José Antonio Kast, the far-right Catholic who is winning over Chile

The 57-year-old lawyer with nine children leads the Republican Party, which on Sunday became Chile’s leading political force. Critical of same-sex marriage and abortion, in 2007 he tried to ban the emergency contraceptive pill

Rocío Montes
José Antonio Kast, leader of Chile's far-right Republican Party, on Sunday, May 7, after his party won the elections with a historic result.
José Antonio Kast, leader of Chile's far-right Republican Party, on Sunday, May 7, after his party won the elections with a historic result.Esteban Felix (AP)

The Republican Party has turned Chilean politics on its head. The far-right force, led by 57-year-old lawyer José Antonio Kast, won a record number of votes last Sunday in the elections for the Constituent Council, which will draft a new proposed Constitution.

The party - which defends the current charter, written in 1980, during the dictatorship of Augusto Pinochet - obtained 35% of the votes, equivalent to 23 seats (out of 51) in the body in charge of writing a new Constitution. Bleeding out the three parties of the traditional right (the UDI, Renovación Nacional and Evópoli, which together achieved 21% of the vote), on May 7 the Republican Party became the Chilean party that achieved the highest percentage of votes since 1965, when the Christian democrats were the hegemonic force under Eduardo Frei Montalva. It did so with 3.5 million votes nationwide, in an election with an 85% turnout, 50 years after the 1973 coup d’état. The party achieved this undisputed success with Kast at the helm.

Benevolent with Pinochet, the Republicans fill their proposals with emotions, talking about topics such as order, peace, crime, progress, homeland, immigration control? “The ideas of common sense”, as Kast defined them after the success at the polls of the party, which has won a majority in 254 of the country’s 345 municipalities. “Today there is nothing to celebrate: because Chile is not well, because Chileans are not well and that must be engraved in the heart,” said Kast on Sunday, after the vote, at a rally at the headquarters of his party, with the Chilean flag in the background and dressed in suit and tie.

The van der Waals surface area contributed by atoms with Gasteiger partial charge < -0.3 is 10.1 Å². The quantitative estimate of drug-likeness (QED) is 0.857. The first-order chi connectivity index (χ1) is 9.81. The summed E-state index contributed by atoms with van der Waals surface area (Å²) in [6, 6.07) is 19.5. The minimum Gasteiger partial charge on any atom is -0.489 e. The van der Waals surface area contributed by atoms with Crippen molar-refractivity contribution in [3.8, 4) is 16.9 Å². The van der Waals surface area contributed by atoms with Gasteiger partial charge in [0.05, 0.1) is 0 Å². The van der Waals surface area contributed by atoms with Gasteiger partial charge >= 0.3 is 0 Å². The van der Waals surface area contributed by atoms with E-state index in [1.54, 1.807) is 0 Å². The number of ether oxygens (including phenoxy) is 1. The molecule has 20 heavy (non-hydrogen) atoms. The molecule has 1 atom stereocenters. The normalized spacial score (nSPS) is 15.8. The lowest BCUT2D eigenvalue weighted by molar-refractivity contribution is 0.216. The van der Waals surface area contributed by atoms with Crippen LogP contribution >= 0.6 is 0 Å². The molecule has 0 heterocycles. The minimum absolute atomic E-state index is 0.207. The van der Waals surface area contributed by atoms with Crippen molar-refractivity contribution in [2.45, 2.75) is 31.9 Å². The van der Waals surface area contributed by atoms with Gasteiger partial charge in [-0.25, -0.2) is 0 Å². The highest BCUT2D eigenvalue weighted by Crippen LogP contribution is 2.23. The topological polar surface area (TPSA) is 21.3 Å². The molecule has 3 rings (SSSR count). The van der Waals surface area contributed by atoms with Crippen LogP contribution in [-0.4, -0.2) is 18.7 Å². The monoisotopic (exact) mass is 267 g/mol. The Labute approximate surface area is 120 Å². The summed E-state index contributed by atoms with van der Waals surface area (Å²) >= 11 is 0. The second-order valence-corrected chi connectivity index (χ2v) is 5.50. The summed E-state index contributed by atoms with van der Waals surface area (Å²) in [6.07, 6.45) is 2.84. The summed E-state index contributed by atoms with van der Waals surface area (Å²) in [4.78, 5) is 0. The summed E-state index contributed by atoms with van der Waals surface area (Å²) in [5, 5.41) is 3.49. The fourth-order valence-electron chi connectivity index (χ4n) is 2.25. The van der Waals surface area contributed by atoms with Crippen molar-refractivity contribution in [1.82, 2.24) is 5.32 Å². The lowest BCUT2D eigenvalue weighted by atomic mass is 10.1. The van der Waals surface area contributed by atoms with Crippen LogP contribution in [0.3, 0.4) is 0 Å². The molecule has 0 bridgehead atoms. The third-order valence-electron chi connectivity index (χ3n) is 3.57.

He appealed to families “burdened and fatigued by uncertainty; economic pressure and uneasiness; job loss, which has been increasing; by fear”. With citizen insecurity as the main concern of Chileans, Kast spoke of people who “suffer day and night and who see how the peace of their neighborhoods has been vanishing”. “It is time to work with unity for the good of Chile”, continued the politician who, in contrast to his radical discourse, speaks with a particularly calm tone.

Harshness towards Boric

Unlike the traditional right, Kast was especially hard on the government of Gabriel Boric, who arrived at La Moneda, Chile’s presidential palace, in March 2022, with the support of a new generation of leftists, the Frente Amplio. “Chile has defeated a failed government and that must be said loud and clear. A government that has been unable to face the security, migratory, social, education, health, housing and many other crises. A government where many things are collapsing”, Kast assured amidst cheers. “We will begin to rebuild and recover our beloved country”, he added to finish off his criticism of the current Administration, whose popularity does not exceed 30%.